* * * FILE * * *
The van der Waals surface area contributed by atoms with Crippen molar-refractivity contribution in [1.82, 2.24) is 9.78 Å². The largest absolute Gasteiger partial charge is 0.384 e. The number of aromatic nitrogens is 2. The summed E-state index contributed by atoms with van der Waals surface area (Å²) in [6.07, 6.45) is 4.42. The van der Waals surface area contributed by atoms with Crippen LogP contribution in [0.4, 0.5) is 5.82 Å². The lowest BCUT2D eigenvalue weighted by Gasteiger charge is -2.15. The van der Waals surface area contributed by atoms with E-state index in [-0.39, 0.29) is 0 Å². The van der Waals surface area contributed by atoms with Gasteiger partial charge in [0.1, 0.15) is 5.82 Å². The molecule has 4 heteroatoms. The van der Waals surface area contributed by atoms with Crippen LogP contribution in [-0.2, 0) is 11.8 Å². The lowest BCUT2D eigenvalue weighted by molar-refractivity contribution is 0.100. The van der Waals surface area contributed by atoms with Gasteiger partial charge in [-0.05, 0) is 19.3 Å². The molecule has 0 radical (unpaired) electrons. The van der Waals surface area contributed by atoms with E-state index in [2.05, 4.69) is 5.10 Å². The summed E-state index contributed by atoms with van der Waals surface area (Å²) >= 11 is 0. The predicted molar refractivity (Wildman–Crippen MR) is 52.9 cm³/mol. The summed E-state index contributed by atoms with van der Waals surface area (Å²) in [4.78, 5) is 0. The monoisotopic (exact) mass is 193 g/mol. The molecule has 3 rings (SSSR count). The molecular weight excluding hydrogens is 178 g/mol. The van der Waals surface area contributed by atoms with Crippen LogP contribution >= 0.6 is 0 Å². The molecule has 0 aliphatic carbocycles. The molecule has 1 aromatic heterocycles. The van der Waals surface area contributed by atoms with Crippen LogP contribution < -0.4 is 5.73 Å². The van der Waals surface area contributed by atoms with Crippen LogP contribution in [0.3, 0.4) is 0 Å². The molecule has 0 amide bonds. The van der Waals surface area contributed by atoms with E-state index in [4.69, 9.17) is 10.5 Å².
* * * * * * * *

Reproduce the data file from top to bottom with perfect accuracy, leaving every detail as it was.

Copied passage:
The van der Waals surface area contributed by atoms with Crippen molar-refractivity contribution in [1.82, 2.24) is 9.78 Å². The largest absolute Gasteiger partial charge is 0.384 e. The number of aromatic nitrogens is 2. The summed E-state index contributed by atoms with van der Waals surface area (Å²) in [6.07, 6.45) is 4.42. The van der Waals surface area contributed by atoms with Crippen LogP contribution in [0.4, 0.5) is 5.82 Å². The lowest BCUT2D eigenvalue weighted by Gasteiger charge is -2.15. The van der Waals surface area contributed by atoms with E-state index in [-0.39, 0.29) is 0 Å². The van der Waals surface area contributed by atoms with Gasteiger partial charge in [0.1, 0.15) is 5.82 Å². The molecule has 4 heteroatoms. The van der Waals surface area contributed by atoms with Crippen LogP contribution in [-0.2, 0) is 11.8 Å². The lowest BCUT2D eigenvalue weighted by molar-refractivity contribution is 0.100. The van der Waals surface area contributed by atoms with Gasteiger partial charge in [-0.05, 0) is 19.3 Å². The molecule has 0 radical (unpaired) electrons. The van der Waals surface area contributed by atoms with E-state index in [2.05, 4.69) is 5.10 Å². The summed E-state index contributed by atoms with van der Waals surface area (Å²) >= 11 is 0. The predicted molar refractivity (Wildman–Crippen MR) is 52.9 cm³/mol. The summed E-state index contributed by atoms with van der Waals surface area (Å²) in [4.78, 5) is 0. The monoisotopic (exact) mass is 193 g/mol. The molecule has 3 rings (SSSR count). The molecular weight excluding hydrogens is 178 g/mol. The van der Waals surface area contributed by atoms with Crippen LogP contribution >= 0.6 is 0 Å². The molecule has 0 aliphatic carbocycles. The molecule has 1 aromatic heterocycles. The van der Waals surface area contributed by atoms with Crippen LogP contribution < -0.4 is 5.73 Å². The van der Waals surface area contributed by atoms with Crippen LogP contribution in [0.3, 0.4) is 0 Å². The molecule has 0 amide bonds. The van der Waals surface area contributed by atoms with E-state index in [4.69, 9.17) is 10.5 Å².